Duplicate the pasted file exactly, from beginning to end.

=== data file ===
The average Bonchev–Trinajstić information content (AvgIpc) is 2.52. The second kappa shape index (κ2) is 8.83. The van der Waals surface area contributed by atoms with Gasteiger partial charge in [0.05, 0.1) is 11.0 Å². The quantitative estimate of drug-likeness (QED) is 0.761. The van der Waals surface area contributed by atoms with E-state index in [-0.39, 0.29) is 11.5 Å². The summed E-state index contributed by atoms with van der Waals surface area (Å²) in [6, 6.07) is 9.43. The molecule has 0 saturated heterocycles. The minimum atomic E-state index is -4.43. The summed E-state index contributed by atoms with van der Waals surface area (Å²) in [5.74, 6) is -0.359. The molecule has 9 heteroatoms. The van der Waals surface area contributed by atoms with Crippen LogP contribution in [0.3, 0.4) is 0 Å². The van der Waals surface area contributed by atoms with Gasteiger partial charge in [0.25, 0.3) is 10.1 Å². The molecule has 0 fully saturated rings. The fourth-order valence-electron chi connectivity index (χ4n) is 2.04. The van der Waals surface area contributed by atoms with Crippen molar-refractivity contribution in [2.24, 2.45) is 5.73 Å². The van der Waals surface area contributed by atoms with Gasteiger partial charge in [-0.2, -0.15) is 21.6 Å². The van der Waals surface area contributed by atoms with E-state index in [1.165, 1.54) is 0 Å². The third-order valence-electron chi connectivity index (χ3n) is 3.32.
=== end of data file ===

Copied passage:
The average Bonchev–Trinajstić information content (AvgIpc) is 2.52. The second kappa shape index (κ2) is 8.83. The van der Waals surface area contributed by atoms with Gasteiger partial charge in [0.05, 0.1) is 11.0 Å². The quantitative estimate of drug-likeness (QED) is 0.761. The van der Waals surface area contributed by atoms with E-state index in [-0.39, 0.29) is 11.5 Å². The summed E-state index contributed by atoms with van der Waals surface area (Å²) in [6, 6.07) is 9.43. The molecule has 0 saturated heterocycles. The minimum atomic E-state index is -4.43. The summed E-state index contributed by atoms with van der Waals surface area (Å²) in [5.74, 6) is -0.359. The molecule has 9 heteroatoms. The van der Waals surface area contributed by atoms with Crippen LogP contribution in [0.3, 0.4) is 0 Å². The van der Waals surface area contributed by atoms with Gasteiger partial charge in [0.25, 0.3) is 10.1 Å². The molecule has 0 fully saturated rings. The fourth-order valence-electron chi connectivity index (χ4n) is 2.04. The van der Waals surface area contributed by atoms with Crippen molar-refractivity contribution in [2.24, 2.45) is 5.73 Å². The van der Waals surface area contributed by atoms with Gasteiger partial charge in [-0.2, -0.15) is 21.6 Å². The van der Waals surface area contributed by atoms with E-state index in [1.165, 1.54) is 0 Å². The third-order valence-electron chi connectivity index (χ3n) is 3.32.